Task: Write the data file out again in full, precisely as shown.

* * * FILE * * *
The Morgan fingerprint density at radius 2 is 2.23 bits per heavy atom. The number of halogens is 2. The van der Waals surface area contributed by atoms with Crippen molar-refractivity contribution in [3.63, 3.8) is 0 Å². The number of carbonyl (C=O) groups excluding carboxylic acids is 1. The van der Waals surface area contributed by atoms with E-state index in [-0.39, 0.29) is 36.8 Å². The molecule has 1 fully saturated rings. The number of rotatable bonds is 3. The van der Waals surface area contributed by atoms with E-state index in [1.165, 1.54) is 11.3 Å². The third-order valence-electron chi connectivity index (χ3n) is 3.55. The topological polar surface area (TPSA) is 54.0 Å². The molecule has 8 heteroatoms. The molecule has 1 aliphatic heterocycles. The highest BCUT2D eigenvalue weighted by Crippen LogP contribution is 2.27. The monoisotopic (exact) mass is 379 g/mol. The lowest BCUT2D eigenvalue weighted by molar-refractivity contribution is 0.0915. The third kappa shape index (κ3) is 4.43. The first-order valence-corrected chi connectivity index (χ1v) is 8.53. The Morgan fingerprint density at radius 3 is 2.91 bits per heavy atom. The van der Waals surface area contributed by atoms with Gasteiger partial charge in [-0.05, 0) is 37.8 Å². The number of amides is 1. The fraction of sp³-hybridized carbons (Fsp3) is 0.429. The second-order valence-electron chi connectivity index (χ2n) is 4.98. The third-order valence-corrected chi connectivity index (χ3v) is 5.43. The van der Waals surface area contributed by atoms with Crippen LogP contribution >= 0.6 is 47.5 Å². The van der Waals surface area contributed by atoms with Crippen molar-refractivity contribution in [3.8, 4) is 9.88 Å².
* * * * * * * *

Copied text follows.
The Morgan fingerprint density at radius 2 is 2.23 bits per heavy atom. The number of halogens is 2. The van der Waals surface area contributed by atoms with Crippen molar-refractivity contribution in [3.63, 3.8) is 0 Å². The number of carbonyl (C=O) groups excluding carboxylic acids is 1. The van der Waals surface area contributed by atoms with E-state index in [-0.39, 0.29) is 36.8 Å². The molecule has 1 fully saturated rings. The number of rotatable bonds is 3. The van der Waals surface area contributed by atoms with E-state index in [1.165, 1.54) is 11.3 Å². The third-order valence-electron chi connectivity index (χ3n) is 3.55. The topological polar surface area (TPSA) is 54.0 Å². The molecule has 8 heteroatoms. The molecule has 1 aliphatic heterocycles. The highest BCUT2D eigenvalue weighted by Crippen LogP contribution is 2.27. The monoisotopic (exact) mass is 379 g/mol. The lowest BCUT2D eigenvalue weighted by molar-refractivity contribution is 0.0915. The third kappa shape index (κ3) is 4.43. The first-order valence-corrected chi connectivity index (χ1v) is 8.53. The Morgan fingerprint density at radius 3 is 2.91 bits per heavy atom. The van der Waals surface area contributed by atoms with Gasteiger partial charge in [-0.05, 0) is 37.8 Å². The number of amides is 1. The fraction of sp³-hybridized carbons (Fsp3) is 0.429. The second-order valence-electron chi connectivity index (χ2n) is 4.98. The third-order valence-corrected chi connectivity index (χ3v) is 5.43. The van der Waals surface area contributed by atoms with Crippen LogP contribution >= 0.6 is 47.5 Å². The van der Waals surface area contributed by atoms with Crippen molar-refractivity contribution in [3.8, 4) is 9.88 Å².